If you treat your dog like a small furry member of your human family, science is actually starting to prove that you may be more right about that choice than previously thought. Though they're obviously not humans, dogs have a lot more behavioral traits in common with us than we do with even some our closer genetic relations, like chimps. And a growing field of research over the past decade is teaching us about the motivations and brains behind our canine companions.
Dogs Have More Human Behaviors Than Any Other Animal
One of the biggest reasons our pups have so adapted similar behaviors and neurological pathways that reflect our own human traits is because their species and ours are so deeply intertwined.
Here are just a few ways that dogs actually think and act more like humans than any other animal. So next time someone gets on your case about treating your fur baby like a human baby, you can point out all the reasons you're completely justified.
Dogs are constantly communicating with us.
From their physical cues to their distinct whines, dogs are constantly communicating with their human counterparts. Perhaps most interestingly, they even use eye contact to check in with us, making them the only non-primate in the animal kingdom to do so. Rather than using it as a signal of aggression or submission, eye contact for pups is used to connect and bond with their human. In fact, making eye contact and smiling with at your dog can actually increase the bond between you and your canine companion.
Dogs even understand human gestures like following your gaze and pointing in certain directions, which even our closest genetic matches don't do. Dogs not only understand that when you point they should follow where you're pointing, but they also know that often it means you want them to go get something and bring it back, which is an impressively complicated cue to pick up on.
Your dog seeks comfort from you when they're scared or anxious.
Just like human children and their parents, when dogs are nervous about something, they seek out their human parents for comfort. Other domesticated animals don't always have the same reaction, but dogs clearly know that you've got their back no matter what might be going down, and they prefer to seek out that security in their two-legged besties rather than in each other.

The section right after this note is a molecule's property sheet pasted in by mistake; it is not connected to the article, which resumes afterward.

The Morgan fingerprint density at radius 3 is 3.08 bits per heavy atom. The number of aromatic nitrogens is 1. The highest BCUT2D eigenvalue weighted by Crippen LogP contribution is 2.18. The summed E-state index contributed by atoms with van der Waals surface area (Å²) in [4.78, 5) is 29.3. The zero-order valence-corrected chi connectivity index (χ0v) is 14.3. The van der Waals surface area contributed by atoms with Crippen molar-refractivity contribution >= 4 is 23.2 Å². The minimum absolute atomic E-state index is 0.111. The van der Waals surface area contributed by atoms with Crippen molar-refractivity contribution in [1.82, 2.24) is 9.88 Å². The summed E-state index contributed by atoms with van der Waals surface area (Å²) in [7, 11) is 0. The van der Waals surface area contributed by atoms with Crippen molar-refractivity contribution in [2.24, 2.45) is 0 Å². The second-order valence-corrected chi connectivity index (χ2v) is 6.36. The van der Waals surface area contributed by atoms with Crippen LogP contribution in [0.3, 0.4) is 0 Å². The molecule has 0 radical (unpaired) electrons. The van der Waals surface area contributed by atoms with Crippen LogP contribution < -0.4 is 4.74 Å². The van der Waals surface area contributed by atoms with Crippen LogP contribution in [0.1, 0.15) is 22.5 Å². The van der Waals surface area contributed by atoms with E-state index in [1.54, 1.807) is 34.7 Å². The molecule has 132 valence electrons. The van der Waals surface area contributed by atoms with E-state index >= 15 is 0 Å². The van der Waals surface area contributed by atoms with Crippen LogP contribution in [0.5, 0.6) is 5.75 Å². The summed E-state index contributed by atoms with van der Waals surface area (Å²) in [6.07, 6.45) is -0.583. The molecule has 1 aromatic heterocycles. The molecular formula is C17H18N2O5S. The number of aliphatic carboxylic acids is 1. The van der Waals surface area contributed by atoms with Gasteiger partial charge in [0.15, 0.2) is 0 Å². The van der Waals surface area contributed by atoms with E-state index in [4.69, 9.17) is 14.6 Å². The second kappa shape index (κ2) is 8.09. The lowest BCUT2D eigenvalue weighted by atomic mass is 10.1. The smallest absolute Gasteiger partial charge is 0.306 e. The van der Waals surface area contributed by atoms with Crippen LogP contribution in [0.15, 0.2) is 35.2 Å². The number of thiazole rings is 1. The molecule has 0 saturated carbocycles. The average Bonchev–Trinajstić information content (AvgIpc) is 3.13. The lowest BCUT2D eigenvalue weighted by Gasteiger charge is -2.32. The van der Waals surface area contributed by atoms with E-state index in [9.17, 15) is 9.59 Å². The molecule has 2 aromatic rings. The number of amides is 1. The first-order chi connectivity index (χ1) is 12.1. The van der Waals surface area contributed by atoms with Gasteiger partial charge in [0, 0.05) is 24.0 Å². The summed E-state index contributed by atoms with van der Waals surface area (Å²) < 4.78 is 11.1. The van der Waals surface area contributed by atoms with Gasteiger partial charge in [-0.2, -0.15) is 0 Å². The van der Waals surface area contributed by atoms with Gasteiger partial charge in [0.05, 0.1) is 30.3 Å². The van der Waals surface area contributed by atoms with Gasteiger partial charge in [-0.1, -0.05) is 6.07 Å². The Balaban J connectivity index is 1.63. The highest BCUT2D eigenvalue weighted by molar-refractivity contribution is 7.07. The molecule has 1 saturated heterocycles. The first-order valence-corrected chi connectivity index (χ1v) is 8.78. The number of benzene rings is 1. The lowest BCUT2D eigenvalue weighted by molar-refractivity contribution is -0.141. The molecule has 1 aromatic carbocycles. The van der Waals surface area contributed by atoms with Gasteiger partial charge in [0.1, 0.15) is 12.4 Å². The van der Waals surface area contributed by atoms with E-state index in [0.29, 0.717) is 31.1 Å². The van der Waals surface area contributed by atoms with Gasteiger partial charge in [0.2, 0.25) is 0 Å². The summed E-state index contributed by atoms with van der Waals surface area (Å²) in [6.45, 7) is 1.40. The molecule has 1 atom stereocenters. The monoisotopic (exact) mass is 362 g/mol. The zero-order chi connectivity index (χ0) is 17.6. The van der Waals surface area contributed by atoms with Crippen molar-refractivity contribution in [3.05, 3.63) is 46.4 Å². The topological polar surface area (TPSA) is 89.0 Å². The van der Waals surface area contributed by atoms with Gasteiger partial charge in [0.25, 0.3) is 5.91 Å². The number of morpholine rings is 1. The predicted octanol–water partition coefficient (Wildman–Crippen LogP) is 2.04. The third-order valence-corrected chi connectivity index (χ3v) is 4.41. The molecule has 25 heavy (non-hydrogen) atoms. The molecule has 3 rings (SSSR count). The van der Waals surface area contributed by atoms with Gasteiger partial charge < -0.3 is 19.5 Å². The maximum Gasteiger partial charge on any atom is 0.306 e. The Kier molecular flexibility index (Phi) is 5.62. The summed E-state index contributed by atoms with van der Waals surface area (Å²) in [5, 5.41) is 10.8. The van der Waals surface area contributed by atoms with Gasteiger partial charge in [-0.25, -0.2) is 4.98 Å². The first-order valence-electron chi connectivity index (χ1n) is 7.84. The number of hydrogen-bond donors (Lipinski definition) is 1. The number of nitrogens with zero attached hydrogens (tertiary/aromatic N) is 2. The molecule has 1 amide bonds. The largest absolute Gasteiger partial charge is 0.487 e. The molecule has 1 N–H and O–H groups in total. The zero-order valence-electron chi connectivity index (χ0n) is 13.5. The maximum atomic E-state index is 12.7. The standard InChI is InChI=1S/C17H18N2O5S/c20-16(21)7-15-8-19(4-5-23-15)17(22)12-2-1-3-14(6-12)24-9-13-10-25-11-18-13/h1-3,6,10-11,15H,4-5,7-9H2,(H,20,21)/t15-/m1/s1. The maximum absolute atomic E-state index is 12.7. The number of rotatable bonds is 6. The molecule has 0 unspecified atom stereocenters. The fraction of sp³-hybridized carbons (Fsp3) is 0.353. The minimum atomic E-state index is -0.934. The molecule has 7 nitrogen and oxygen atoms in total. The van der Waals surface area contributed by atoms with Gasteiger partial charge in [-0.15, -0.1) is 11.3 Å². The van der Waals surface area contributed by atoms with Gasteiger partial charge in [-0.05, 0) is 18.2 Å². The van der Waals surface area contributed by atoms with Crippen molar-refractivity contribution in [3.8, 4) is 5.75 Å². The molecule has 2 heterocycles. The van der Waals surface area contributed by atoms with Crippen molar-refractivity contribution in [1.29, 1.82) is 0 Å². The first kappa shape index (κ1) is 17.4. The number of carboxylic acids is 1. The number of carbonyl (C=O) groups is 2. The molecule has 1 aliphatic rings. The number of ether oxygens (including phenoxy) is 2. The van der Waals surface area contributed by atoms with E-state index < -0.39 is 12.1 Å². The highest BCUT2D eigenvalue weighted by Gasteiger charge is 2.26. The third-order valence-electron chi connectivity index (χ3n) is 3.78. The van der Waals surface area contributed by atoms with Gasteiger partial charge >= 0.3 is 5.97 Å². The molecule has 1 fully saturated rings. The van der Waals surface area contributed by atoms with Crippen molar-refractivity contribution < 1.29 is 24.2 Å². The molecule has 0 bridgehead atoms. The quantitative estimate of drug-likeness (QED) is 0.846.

Dogs react to your scent.
Dogs, of course, recognize your scent when you're present. But studies have also shown that their favorite humans have such a special place in their heart (and their nose), that they prefer their smell to even that of other dogs. In fact, the memory of your smell actually stays in their brain for longer than simply while sniffing it, leaving them to have more positive reactions in their environment simply from thinking about their best friend — even without them being physically present.
Your dog recognizes and responds to your voice.
An interesting study with MRIs discovered that dogs recognize their family member's voices. Researchers claim that humans and dogs use the same region of the brain to process speech. Plus, dogs have a distinct neurological response to emotionally charged human sounds like laughing and crying.
Researcher believe dogs not only understand both verbal and non-verbal cues, but they also understand manifestations of basic human emotions. In short, they process communication and emotional cues extremely similarly to us humans.
Dogs feel genuine empathy.
You've probably heard before that yawns amongst humans are contagious. But researchers have actually found that dogs who watch their humans closely can also catch a yawn from them, proving they feel similar levels of empathy with us as we do with each other. And though we are often their main concern, their empathy doesn't just stop with humans. They can feel for others in their species and even other friends in the animal kingdom while actively showing signs of sympathy and comfort to attempt to cheer them up. In short, their hearts are as big and sweet as their big, sweet, adorable doggie eyes.
Your dog does things just to please you.
Though there are all sorts of reasons behind dogs picking up certain habits, it's not uncommon for a pup to start doing a certain physical action simply because it gets a positive response from a person. Just like training your dogs to respond to specific verbal cues with physical actions, sometimes you can accidentally train your dog to ham it up when you swoon at their adorable choices.